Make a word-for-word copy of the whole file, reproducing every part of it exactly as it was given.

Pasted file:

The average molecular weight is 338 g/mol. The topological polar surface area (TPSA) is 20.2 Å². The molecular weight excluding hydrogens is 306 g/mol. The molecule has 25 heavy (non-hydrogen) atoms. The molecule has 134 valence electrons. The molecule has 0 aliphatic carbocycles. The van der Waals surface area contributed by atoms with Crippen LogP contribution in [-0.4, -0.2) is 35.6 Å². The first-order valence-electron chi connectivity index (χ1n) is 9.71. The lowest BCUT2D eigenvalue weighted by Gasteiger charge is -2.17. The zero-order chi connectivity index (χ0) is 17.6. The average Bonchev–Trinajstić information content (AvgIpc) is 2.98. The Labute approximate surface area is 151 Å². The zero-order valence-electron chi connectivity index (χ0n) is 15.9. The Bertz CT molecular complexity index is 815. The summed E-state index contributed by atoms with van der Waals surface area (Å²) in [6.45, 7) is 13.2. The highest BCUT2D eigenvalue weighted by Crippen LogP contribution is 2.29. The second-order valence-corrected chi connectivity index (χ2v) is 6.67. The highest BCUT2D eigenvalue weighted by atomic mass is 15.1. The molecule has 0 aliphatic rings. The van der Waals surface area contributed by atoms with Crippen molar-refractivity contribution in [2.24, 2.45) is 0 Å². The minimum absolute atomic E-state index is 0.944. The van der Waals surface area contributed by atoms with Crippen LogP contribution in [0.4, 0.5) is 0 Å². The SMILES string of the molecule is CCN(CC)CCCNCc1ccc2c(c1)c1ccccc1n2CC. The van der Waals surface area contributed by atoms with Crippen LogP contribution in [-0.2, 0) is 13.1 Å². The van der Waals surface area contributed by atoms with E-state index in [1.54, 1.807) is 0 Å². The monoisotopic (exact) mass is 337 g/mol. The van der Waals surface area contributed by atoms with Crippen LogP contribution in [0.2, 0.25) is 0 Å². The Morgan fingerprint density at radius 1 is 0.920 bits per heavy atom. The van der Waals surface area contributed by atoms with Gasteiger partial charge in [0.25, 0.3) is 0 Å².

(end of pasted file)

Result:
The average molecular weight is 338 g/mol. The topological polar surface area (TPSA) is 20.2 Å². The molecular weight excluding hydrogens is 306 g/mol. The molecule has 25 heavy (non-hydrogen) atoms. The molecule has 134 valence electrons. The molecule has 0 aliphatic carbocycles. The van der Waals surface area contributed by atoms with Crippen LogP contribution in [-0.4, -0.2) is 35.6 Å². The first-order valence-electron chi connectivity index (χ1n) is 9.71. The lowest BCUT2D eigenvalue weighted by Gasteiger charge is -2.17. The zero-order chi connectivity index (χ0) is 17.6. The average Bonchev–Trinajstić information content (AvgIpc) is 2.98. The Labute approximate surface area is 151 Å². The zero-order valence-electron chi connectivity index (χ0n) is 15.9. The Bertz CT molecular complexity index is 815. The summed E-state index contributed by atoms with van der Waals surface area (Å²) in [6.45, 7) is 13.2. The highest BCUT2D eigenvalue weighted by Crippen LogP contribution is 2.29. The second-order valence-corrected chi connectivity index (χ2v) is 6.67. The highest BCUT2D eigenvalue weighted by atomic mass is 15.1. The molecule has 0 aliphatic rings. The van der Waals surface area contributed by atoms with Crippen molar-refractivity contribution in [2.24, 2.45) is 0 Å². The minimum absolute atomic E-state index is 0.944. The van der Waals surface area contributed by atoms with Crippen LogP contribution in [0.4, 0.5) is 0 Å². The SMILES string of the molecule is CCN(CC)CCCNCc1ccc2c(c1)c1ccccc1n2CC. The van der Waals surface area contributed by atoms with Crippen LogP contribution in [-0.2, 0) is 13.1 Å². The van der Waals surface area contributed by atoms with E-state index in [1.54, 1.807) is 0 Å². The monoisotopic (exact) mass is 337 g/mol. The van der Waals surface area contributed by atoms with Crippen LogP contribution in [0.2, 0.25) is 0 Å². The Morgan fingerprint density at radius 1 is 0.920 bits per heavy atom. The van der Waals surface area contributed by atoms with Gasteiger partial charge in [0.25, 0.3) is 0 Å².